By Jacob Sullum
Nostalgic for the Clinton administration? Take a walk down memory lane by reading a classic Ecstasy scare story from the Los Angeles Times, headlined "Death at Electric Daisy Carnival Draws Attention to Connection Between Raves and Ecstasy." According to the subhead, "Officials, doctors and participants acknowledge that Ecstasy use is increasing and particularly widespread during events such as raves." A few excerpts:
The connection between drug use and raves—massive dance parties that feature electronic music and sometimes last 12 hours—is well-documented. Some who attend consider the use of Ecstasy integral to the experience....
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Ecstasy is an illegal synthetic drug that law enforcement officials say is most often manufactured in foreign countries and smuggled into the United States. Although many users believe the drug is a safe alternative to more dangerous illicit drugs, Ecstasy can be deadly and cause lasting side effects, medical experts said.
Extreme thirst can be caused by Ecstasy use, said Dr. Marc Futernick, medical director of emergency services at California Hospital Medical Center. In response, a person may drink enough water to lower sodium levels so severely as to hamper the ability of neurons—nerve fibers in the brain and throughout the body—to transmit impulses that keep the body breathing and the brain thinking. As a result, a person may fall into a coma or have seizures.
"It's as if you turned the electricity off," Futernick said....
The U.S. Drug Enforcement Administration has tracked an increase in methamphetamine being added to Ecstasy; and more recently, other types of chemicals, such as ketamine, primarily used as a horse tranquilizer, said DEA spokeswoman Sarah Pullen.
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Similar to adrenaline, amphetamines can increase a user's heart rate so much that the heart fails. It can also cause body temperature to rise to 109 degrees—precipitating what Futernick compared to organs melting.
Scary stuff. But the really frightening thing about the story, in terms of what it says about the perennial eagerness of newspaper reporters to serve as prohibitionist propagandists, is that it appeared on Tuesday. Although national data indicate that Ecstasy use has been falling or flat since 2001, the Times claims it is on the rise in Los Angeles County:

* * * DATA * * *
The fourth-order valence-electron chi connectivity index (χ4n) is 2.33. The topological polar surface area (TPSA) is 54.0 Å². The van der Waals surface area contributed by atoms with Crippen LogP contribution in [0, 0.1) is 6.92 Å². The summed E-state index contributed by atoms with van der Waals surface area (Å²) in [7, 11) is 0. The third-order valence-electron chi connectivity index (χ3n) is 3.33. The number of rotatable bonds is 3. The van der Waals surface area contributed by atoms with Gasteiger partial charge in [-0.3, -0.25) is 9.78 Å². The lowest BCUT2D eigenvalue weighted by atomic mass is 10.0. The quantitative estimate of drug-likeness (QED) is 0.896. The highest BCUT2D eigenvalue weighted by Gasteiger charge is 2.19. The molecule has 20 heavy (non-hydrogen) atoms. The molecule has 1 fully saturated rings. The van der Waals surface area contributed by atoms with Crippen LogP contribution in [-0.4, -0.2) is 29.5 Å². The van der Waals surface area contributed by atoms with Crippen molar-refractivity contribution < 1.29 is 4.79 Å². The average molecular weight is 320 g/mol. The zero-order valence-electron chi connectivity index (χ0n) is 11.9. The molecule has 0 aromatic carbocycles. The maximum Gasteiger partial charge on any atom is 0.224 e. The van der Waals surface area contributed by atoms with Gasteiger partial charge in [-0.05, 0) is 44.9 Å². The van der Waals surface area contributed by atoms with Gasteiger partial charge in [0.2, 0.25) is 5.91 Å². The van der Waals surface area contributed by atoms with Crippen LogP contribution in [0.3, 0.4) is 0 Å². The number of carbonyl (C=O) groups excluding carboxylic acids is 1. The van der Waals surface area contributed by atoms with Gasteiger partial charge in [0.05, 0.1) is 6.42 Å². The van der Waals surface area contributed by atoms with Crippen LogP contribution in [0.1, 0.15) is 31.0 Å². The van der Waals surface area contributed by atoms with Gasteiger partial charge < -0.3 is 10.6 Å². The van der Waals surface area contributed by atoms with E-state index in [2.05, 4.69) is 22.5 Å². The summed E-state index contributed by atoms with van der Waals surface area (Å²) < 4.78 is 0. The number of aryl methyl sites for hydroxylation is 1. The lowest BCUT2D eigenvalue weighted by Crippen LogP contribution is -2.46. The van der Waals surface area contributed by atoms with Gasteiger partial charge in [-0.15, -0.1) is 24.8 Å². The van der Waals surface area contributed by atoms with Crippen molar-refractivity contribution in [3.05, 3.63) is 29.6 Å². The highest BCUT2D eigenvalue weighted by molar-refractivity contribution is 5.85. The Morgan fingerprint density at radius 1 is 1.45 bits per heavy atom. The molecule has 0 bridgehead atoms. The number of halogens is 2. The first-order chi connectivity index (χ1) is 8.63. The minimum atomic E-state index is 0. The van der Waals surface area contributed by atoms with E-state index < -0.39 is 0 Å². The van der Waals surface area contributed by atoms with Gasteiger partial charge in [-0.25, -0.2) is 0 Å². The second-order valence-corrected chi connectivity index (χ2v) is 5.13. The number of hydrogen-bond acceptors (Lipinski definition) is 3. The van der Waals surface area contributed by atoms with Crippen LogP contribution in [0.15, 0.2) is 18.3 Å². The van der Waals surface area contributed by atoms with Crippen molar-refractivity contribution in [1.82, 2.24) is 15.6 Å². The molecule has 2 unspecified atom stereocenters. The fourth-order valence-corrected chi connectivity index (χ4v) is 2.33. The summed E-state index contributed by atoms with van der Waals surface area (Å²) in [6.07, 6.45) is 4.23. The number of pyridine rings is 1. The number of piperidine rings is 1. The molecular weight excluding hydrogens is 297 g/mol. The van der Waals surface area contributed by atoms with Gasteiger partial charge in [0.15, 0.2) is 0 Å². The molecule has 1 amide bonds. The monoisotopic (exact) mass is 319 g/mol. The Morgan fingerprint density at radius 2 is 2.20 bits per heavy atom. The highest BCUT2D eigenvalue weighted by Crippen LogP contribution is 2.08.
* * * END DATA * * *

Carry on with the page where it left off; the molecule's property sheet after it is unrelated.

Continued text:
In 2005, 4.5 of every 10,000 people entering treatment for substance abuse in Los Angeles County said Ecstasy was their primary drug of choice. By 2009, it was 33.6—more than seven times as many.
That's right: The prevalence of Ecstasy use among people entering treatment increased nearly 650 percent over five years, from 0.045 percent to 0.336 percent. It's an epidemic!
Still, if seizures, melting organs, and addiction were common among the millions of people who use Ecstasy each year, the drug's popularity among the kids today with their raves and their techno music would be hard to fathom. Notably, the two main hazards the article ties to Ecstasy use—unknown additives and excessive water consumption—are created or compounded by prohibition, which makes drug quality unreliable and impedes a culture of responsible use. Toward the end of the article, the Times implicitly acknowledges that safety depends on context:
Dr. Karen Miotto, a clinical psychiatry professor at UCLA and medical director of the UCLA Alcoholism Addiction Medical Service, said other events, such as the annual Burning Man held in the Nevada desert, have developed an organic, communal safety culture, where hundreds of people volunteer to provide medical services.
But at massive raves, Miotto said, the same community of volunteers promoting safety cannot be found.
"Everyone is doing it," Miotto said. "It's very available and acceptable in that context, because there's no grownups. This scale of young, vulnerable people is just a setup for drug dealers peddling marginal, bad, unsafe drugs."
I reflected on an earlier Ecstasy panic in a 2002 Reason article. In a 2003 New York Times op-ed piece, I warned that Joe Biden's anti-rave legislation would only compound the dangers associated with underground use of black-market drugs. That same year, Ron Bailey highlighted the scientific errors that led to headlines about the alleged connection between Ecstasy and brain damage.